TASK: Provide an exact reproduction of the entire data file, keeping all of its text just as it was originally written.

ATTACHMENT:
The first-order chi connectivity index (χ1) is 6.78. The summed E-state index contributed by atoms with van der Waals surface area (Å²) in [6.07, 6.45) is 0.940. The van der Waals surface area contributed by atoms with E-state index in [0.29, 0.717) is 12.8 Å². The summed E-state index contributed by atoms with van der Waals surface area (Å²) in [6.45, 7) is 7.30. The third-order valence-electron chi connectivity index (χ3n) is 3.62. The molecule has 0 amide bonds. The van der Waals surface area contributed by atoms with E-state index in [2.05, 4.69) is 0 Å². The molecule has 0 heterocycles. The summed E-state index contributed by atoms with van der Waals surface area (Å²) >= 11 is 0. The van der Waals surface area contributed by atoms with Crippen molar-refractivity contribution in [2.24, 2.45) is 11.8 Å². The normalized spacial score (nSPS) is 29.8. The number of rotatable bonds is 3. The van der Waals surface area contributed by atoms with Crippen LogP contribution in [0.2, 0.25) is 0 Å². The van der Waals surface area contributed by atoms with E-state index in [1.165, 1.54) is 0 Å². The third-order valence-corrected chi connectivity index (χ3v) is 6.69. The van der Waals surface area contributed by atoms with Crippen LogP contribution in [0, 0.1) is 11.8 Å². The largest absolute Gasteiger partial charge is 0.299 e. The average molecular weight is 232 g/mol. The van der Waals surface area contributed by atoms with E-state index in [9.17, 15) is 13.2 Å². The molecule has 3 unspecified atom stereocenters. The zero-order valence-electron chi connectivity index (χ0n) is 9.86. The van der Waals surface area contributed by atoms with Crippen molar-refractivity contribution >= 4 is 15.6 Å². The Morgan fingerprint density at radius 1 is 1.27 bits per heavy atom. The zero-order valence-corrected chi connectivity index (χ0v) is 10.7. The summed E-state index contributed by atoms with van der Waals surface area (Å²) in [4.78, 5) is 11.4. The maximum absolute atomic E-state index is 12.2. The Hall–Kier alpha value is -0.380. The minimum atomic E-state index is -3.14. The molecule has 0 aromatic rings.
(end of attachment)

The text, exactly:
The first-order chi connectivity index (χ1) is 6.78. The summed E-state index contributed by atoms with van der Waals surface area (Å²) in [6.07, 6.45) is 0.940. The van der Waals surface area contributed by atoms with E-state index in [0.29, 0.717) is 12.8 Å². The summed E-state index contributed by atoms with van der Waals surface area (Å²) in [6.45, 7) is 7.30. The third-order valence-electron chi connectivity index (χ3n) is 3.62. The molecule has 0 amide bonds. The van der Waals surface area contributed by atoms with E-state index in [2.05, 4.69) is 0 Å². The molecule has 0 heterocycles. The summed E-state index contributed by atoms with van der Waals surface area (Å²) >= 11 is 0. The van der Waals surface area contributed by atoms with Crippen molar-refractivity contribution in [2.24, 2.45) is 11.8 Å². The normalized spacial score (nSPS) is 29.8. The number of rotatable bonds is 3. The van der Waals surface area contributed by atoms with Crippen LogP contribution in [0.2, 0.25) is 0 Å². The van der Waals surface area contributed by atoms with E-state index in [1.165, 1.54) is 0 Å². The third-order valence-corrected chi connectivity index (χ3v) is 6.69. The van der Waals surface area contributed by atoms with Crippen LogP contribution in [0, 0.1) is 11.8 Å². The largest absolute Gasteiger partial charge is 0.299 e. The average molecular weight is 232 g/mol. The van der Waals surface area contributed by atoms with E-state index in [9.17, 15) is 13.2 Å². The molecule has 3 unspecified atom stereocenters. The zero-order valence-electron chi connectivity index (χ0n) is 9.86. The van der Waals surface area contributed by atoms with Crippen molar-refractivity contribution >= 4 is 15.6 Å². The Morgan fingerprint density at radius 1 is 1.27 bits per heavy atom. The zero-order valence-corrected chi connectivity index (χ0v) is 10.7. The summed E-state index contributed by atoms with van der Waals surface area (Å²) in [4.78, 5) is 11.4. The maximum absolute atomic E-state index is 12.2. The Hall–Kier alpha value is -0.380. The minimum atomic E-state index is -3.14. The molecule has 0 aromatic rings.